Infrastructure Budget



About this Item
SpeakersSpeaker; Collier Mr Barry; Iemma Mr Morris
BusinessQuestions Without Notice, QWN


INFRASTRUCTURE BUDGET
Page: 7924

      Mr BARRY COLLIER: Will the Premier update the House on the Government's plans to deliver better services and new infrastructure for families across New South Wales?

The SPEAKER: Order! I call the member for Murray-Darling to order.

Mr Andrew Stoner: For the hardworking families of New South Wales.

Mr MORRIS IEMMA: Yes. As the Leader of The Nationals says, for hardworking families, the budget delivers the trifecta—record investment in infrastructure, expansion of services and tax cuts. This morning, the New South Wales Business Chamber referred to "the trifecta", record infrastructure, expansion of services and tax cuts. I could add, under the surplus umbrella, that the budget delivers the thirteenth consecutive surplus. The budget also provides $57.6 billion for capital works over the next four years—$14 billion this year.

[Interruption]

The member for Upper Hunter might obtain a copy of Budget Paper No. 4 and go through it and tell the Government which projects he does not want it to proceed with. I am more than happy to accommodate him. He can go through the budget papers and tell the Government where he does not want investment in infrastructure in the electorate of Upper Hunter.

The SPEAKER: Order! I call the member for Upper Hunter to order.

Mr MORRIS IEMMA: He was all smiles on the day that the Denman multipurpose centre opened, which was delivered by this Government. That is the kind of project that the Health budget delivers: a massive increase of a quarter of a billion dollars in health infrastructure in rural and regional New South Wales. In particular, the next phase of development is in small hospitals, in redeveloping rural hospitals. I note that Budget Paper No. 4 provides $5 million for Narrabri Hospital and makes other provision for small rural hospitals as part of the record investment, including the next phase of investment in the upgrade of Lismore Hospital, $12 million.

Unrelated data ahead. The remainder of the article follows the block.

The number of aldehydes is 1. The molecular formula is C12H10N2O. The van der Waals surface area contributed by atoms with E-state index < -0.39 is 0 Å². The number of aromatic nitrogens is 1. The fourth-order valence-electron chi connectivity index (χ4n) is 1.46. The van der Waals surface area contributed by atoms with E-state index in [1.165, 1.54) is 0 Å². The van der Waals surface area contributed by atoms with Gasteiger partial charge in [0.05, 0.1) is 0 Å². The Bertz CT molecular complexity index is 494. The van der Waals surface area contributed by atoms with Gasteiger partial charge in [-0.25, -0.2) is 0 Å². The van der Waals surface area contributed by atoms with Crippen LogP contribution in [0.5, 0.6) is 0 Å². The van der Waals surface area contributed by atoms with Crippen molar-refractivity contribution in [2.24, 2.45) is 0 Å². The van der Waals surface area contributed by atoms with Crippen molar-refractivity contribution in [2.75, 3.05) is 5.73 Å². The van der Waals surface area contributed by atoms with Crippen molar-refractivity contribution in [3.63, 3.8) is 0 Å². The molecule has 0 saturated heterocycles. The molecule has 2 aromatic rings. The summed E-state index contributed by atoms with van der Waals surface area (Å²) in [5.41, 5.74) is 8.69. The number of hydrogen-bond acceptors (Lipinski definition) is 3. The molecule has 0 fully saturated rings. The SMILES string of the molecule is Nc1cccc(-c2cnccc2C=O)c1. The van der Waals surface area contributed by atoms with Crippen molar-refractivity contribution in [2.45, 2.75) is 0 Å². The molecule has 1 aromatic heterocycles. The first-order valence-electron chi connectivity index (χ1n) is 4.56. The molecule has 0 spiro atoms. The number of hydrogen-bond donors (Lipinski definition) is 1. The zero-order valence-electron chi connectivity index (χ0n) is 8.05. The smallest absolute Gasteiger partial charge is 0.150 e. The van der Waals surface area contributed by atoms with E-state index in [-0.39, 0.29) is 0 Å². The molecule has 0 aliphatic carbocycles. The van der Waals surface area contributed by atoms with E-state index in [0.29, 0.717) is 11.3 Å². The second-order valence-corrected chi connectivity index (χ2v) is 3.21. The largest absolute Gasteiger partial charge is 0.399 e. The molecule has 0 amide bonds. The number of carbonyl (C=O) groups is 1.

Mr Thomas George: It was not mentioned.

      Mr MORRIS IEMMA: It was not mentioned? That is not what the member for Lismore said last week.
The SPEAKER: Order! The member for Lismore will cease interjecting.

      Mr MORRIS IEMMA: The member for Lismore was all praise when the television cameras were rolling at Lismore Base Hospital as we opened the $40 million mental health facility, which I call a hospital because it is so big. Stage one of the redevelopment of that hospital is finished. I direct the member for Lismore to Budget Paper No. 4 to see the provision for the first instalment of the $27 million stage two integrated cancer care centre at Lismore Base Hospital. In transport infrastructure a record $5.9 billion has been provided, and that includes the first carriages under the $150 million program. There will be three types of rail carriages. The Hunter cars will be delivered and in service this financial year. The outer suburban cars will be completed for the Blue Mountains services. They are already operating in the Illawarra and on the Central Coast.

The manufacture of 626 new rail cars will be commenced as part of the record $5.9 billion program, as the member for East Hills has pointed out. This budget adds another $900 million for the program. The budget provides also for an additional 100 police, front-line workers and expanding services, keeping the community safe. For the benefit of the Leader of The Nationals I point out that the budget provides an extra 100 police officers and 300 more nurses and 120 more disability workers. The budget also provides funding for non-government organisations to employ an additional 1,500 disability workers. That is part of another record investment in expanding services. I will highlight some of the more informed commentary on the budget. Today's Daily Telegraph states:
      a surplus of $268 million, a capital works program of $14 billion for this year and a much awaited cut to the payroll tax for NSW businesses has secured a tight but fiscally sound budget which has been given a big tick by economists.
Economist Ross Gittins wrote:
      The big increase in spending on infrastructure is welcome, with the limited increase in Government borrowings nothing to worry about.

Patricia Forsythe from the Sydney Chamber of Commerce said:
      The budget is about big, bold infrastructure investment. The reduction in payroll tax—the holy grail of tax relief for the business community—is a major boost
Paul Ritchie of the New South Wales Business Chamber said:
      This is the trifecta for NSW—payroll tax cuts of $1.9 billion, a record $57 billion infrastructure Budget and increased funding of key government services.
It is a budget that delivers and secures the prosperity of New South Wales.